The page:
The desire to have desktop-level features in their application is admirable, and it is rather amazing to have so many options available on a mobile editor. Unfortunately, some of the features feel half-baked. When version 5 first came out, the suite was sluggish – leaving many of the advanced features buried behind a frustrated waiting game. Two iterations have passed since 5.0 was released, however, and the speed has gotten better each time. In fact, Office2 is actually faster on my iPad than Quick Office HD. Other features, however, still need some work. Hanging indents on lists have a tendency to disappear once a document is closed and re-opened.
This is a suite which shows much promise – but it still needs to work out some kinks.
Documents to Go
As with layout, this suite splits the difference between the other two in this comparison. It has many of the features included in Office2 except paragraph styles, images, and footnotes. In place of these omissions, however, Documents to Go adds an extensive array of list options. This includes a good range of multi-level lists for the creation of outlines. As this is a feature I use every week, it’s something I appreciate.
Unlike Office2, the advanced formatting features in Documents to Go “just work.” The only glitch I’ve discovered so far is the omission of paragraph spacing when a document is synced and retrieved from Google Docs. This is an inconvenience, and one which I wish would be rectified, but it’s not a show-stopper.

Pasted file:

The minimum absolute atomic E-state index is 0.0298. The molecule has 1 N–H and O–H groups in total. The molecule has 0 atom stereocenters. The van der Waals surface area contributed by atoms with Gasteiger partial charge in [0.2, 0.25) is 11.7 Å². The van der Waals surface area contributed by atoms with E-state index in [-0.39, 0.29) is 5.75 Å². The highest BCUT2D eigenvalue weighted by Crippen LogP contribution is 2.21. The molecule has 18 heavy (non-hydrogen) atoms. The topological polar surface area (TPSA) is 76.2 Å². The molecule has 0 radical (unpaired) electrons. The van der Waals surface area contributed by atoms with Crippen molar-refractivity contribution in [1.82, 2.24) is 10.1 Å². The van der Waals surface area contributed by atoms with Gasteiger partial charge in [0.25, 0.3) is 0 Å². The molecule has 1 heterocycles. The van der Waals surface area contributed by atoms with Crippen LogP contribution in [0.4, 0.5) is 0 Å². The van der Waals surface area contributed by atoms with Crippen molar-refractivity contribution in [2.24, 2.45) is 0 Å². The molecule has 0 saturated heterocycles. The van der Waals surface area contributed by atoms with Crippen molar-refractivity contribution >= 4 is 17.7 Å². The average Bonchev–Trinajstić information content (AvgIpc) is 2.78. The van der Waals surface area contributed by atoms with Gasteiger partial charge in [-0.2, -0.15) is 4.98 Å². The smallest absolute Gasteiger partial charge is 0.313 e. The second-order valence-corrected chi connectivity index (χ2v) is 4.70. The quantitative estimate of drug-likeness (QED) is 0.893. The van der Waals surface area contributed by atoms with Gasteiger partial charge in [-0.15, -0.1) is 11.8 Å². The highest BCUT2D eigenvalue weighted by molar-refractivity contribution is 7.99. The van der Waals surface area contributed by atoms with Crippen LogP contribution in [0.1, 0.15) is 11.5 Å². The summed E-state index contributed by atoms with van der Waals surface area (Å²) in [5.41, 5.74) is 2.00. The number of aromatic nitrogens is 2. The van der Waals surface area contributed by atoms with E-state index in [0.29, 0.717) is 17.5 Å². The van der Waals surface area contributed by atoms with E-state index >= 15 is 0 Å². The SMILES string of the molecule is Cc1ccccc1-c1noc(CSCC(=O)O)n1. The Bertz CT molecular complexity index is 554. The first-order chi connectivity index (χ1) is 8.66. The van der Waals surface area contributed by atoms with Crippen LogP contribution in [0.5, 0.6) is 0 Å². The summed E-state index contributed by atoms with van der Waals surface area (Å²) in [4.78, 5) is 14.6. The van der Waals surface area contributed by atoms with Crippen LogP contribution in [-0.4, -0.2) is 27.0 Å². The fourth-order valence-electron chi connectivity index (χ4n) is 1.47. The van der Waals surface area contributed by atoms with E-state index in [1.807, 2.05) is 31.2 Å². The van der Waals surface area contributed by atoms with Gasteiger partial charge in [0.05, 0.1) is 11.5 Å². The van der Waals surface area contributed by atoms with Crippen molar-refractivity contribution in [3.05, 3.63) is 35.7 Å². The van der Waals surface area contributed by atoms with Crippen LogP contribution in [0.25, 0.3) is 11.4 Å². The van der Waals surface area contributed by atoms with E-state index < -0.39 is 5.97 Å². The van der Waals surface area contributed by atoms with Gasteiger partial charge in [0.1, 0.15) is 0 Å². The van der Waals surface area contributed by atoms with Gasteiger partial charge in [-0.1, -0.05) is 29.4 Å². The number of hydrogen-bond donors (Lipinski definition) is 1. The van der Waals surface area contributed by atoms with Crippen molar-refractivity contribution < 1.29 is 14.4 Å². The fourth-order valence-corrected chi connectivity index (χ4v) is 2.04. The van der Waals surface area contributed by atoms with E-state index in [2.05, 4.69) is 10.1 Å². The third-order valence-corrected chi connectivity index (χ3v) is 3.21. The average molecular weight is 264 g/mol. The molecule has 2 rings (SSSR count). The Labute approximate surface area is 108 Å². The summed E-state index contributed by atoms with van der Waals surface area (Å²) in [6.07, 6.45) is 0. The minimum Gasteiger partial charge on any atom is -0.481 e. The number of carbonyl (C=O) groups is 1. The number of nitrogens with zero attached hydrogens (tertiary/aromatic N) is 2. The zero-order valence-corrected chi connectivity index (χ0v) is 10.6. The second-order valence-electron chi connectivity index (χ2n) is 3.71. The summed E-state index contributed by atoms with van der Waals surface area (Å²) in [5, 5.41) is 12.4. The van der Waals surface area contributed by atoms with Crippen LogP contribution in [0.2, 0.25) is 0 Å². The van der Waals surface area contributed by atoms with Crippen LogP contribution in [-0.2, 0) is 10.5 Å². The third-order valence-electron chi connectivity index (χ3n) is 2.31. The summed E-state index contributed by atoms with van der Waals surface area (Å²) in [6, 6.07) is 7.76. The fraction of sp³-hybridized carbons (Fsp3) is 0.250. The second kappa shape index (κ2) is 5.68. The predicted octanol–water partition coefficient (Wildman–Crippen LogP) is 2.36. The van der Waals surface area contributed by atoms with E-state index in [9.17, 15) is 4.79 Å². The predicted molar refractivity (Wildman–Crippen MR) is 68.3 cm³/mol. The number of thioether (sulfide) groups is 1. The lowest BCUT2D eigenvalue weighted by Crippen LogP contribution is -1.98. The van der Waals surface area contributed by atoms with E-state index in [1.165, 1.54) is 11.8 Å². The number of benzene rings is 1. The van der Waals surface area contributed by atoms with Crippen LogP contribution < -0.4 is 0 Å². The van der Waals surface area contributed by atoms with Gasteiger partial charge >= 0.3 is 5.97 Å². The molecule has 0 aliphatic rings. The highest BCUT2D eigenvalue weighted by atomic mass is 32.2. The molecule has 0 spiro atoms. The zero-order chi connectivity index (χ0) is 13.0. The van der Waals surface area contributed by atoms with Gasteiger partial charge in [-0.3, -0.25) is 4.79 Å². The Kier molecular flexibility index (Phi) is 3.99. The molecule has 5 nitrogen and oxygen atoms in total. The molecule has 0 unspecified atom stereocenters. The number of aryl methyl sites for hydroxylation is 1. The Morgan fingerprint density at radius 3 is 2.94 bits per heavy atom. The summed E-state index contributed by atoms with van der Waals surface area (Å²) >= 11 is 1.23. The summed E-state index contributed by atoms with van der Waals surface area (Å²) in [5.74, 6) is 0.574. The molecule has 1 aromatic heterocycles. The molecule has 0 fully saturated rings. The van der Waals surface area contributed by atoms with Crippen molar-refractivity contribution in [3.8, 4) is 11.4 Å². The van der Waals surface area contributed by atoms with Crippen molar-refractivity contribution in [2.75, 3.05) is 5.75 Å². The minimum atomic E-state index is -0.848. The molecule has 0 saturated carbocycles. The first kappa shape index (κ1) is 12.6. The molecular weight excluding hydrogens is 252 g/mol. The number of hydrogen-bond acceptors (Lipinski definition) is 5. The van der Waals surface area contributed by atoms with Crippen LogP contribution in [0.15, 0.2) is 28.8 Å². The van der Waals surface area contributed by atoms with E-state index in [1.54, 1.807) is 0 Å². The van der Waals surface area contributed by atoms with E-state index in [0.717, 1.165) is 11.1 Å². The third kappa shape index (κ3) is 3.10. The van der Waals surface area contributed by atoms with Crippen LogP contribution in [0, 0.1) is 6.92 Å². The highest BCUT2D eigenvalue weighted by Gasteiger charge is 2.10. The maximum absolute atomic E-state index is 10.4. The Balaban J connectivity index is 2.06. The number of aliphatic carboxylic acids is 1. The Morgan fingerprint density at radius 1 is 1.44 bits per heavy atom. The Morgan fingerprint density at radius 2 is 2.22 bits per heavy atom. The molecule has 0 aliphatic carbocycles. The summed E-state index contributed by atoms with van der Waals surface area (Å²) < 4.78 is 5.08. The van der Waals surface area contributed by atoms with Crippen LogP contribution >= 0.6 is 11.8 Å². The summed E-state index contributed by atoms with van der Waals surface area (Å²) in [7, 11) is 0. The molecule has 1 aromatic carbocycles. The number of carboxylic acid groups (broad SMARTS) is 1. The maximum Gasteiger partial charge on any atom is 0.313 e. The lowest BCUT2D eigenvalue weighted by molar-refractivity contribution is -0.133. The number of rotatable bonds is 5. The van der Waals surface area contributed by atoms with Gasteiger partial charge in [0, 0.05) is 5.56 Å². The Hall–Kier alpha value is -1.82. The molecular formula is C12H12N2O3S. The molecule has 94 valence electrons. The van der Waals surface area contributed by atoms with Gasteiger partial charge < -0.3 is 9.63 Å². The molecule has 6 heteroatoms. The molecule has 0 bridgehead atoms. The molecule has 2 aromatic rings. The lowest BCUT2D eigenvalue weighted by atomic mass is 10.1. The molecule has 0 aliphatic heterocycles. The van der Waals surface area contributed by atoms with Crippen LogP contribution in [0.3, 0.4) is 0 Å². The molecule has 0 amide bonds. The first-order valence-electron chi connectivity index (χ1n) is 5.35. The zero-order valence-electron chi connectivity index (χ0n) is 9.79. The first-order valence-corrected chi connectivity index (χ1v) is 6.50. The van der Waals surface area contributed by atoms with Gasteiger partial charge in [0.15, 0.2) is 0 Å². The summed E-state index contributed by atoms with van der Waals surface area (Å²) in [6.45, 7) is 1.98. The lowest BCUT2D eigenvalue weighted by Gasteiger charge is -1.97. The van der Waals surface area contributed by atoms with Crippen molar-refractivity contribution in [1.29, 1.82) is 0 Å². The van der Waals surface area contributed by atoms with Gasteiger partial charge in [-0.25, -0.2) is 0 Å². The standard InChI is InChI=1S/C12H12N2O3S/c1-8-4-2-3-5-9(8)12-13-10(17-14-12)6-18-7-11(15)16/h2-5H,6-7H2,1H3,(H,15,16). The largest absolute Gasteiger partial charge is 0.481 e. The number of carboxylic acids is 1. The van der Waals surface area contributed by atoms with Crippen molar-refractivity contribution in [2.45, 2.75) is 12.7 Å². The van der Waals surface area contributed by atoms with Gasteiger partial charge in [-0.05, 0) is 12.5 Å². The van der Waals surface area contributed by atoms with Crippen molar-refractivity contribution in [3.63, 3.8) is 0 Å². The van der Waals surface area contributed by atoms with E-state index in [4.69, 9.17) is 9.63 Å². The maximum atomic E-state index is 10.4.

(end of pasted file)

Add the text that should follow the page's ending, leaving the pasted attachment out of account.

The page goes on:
I use spreadsheets infrequently, but when I do they are an indispensable tool for my work.
The Spreadsheet module in Quick Office HD is slick, fast, and intuitive. Functions are easily accessed next to the editor bar, and some basic formatting is found in the main editor window – including the option to format cell data into a pre-arranged type. Other editing includes the ability to do simple borders, change cell color, and align cells both vertically and horizontally. In fact, the same “drag to align” interface which seems unnecessarily graphic in the word processor feels elegant in the spreadsheet. Merging cells and wrapping data in a cell is also easily accomplished.
Selecting multiple cells in Quick Office HD is also easily done. When a cell is selected, a handle appears on each side which can be used to drag a selection across multiple rows, columns, or both.
The spreadsheet (called “workbooks” when you create a new one) in this suite has a great many features, all accessed through the buttons on the editor toolbar. Included among these buttons are quick borders, and button which will sum all the data in a column (I love this). Data types are found under a dollar sign icon, but advanced formatting is found under an unattractive “…” icon (again, the interface needs a little work). As with the word processor, the formatting buttons span between two pages.